If you find that you aren't roleplaying, zoom in! Don't resolve a social situation as a single roll, use one of the other zoom levels.

My preferred technique is to use a series of rolls unless the situation clearly falls into the contest or conflict frameworks.

When I do this, the players talk, banter, and roleplay and if they score a particularly good point in the conversation, that's a great place for them to either get an aspect with a free invoke for free, or to roll to see if they create an aspect if they want to risk failure to get two free invokes.

Then, I can either review what the players have said and consider the NPC's likely responses and resolve how the NPC acts without actually using the dice to resolve the conversation or have them roll one final time to actually sway the NPC. Both sides get to invoke any aspects created during the conversation to aid them on this roll, meaning that the preceding roleplay has a mechanical effect on the final outcome of the roll.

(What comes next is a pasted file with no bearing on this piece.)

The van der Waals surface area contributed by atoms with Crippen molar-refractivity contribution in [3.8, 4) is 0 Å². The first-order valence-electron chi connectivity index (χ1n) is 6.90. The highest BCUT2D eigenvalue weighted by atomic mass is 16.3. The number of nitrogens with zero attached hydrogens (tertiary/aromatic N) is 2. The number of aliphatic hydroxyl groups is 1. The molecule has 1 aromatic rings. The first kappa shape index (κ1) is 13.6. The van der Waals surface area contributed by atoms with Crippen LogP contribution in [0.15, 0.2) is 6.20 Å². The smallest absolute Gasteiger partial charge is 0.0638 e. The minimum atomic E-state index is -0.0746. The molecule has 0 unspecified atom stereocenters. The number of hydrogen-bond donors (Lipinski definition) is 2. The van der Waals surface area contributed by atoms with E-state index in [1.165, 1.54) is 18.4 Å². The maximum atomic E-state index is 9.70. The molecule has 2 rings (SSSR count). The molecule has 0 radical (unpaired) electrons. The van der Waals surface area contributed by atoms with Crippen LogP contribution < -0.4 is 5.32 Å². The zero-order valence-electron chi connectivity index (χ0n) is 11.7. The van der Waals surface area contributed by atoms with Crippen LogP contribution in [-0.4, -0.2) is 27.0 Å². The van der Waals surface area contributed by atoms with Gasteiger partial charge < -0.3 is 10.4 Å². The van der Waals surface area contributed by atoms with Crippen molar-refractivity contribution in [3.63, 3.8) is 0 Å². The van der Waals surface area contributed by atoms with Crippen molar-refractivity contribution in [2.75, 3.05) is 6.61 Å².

Edited to add: You can also take a more abstract approach to a strong disagreement. If you do this, it can turn even an academic debate into a conflict. Rather than attacking each other, you would have the participants in the debate construct their academic position with stress boxes, consequences, aspects, and defensive skills. The people in the debate would then attack using appropriate skills to try and take out their opponent's argument, using its aspects as weak points.

A sufficiently involved debater could leap to the defence of their academic position rather than letting it stand on its own merits, but by doing so would open themselves to psychological or professional harm.

Example: Creationism vs Evolution

Each has 3 stress boxes, a mild consequence and a moderate consequence.


Biblically Supported; A Matter of Faith; Irreducible Complexity

Skills: Appeal to Emotion at Good (+3), Scientific Consensus at Mediocre (+0)


Mounds of Genetic Evidence; Supported by Observation; Emergent Complexity

Skills: Scientific Consensus at Great (+4); Appeal to Emotion at Poor (-1)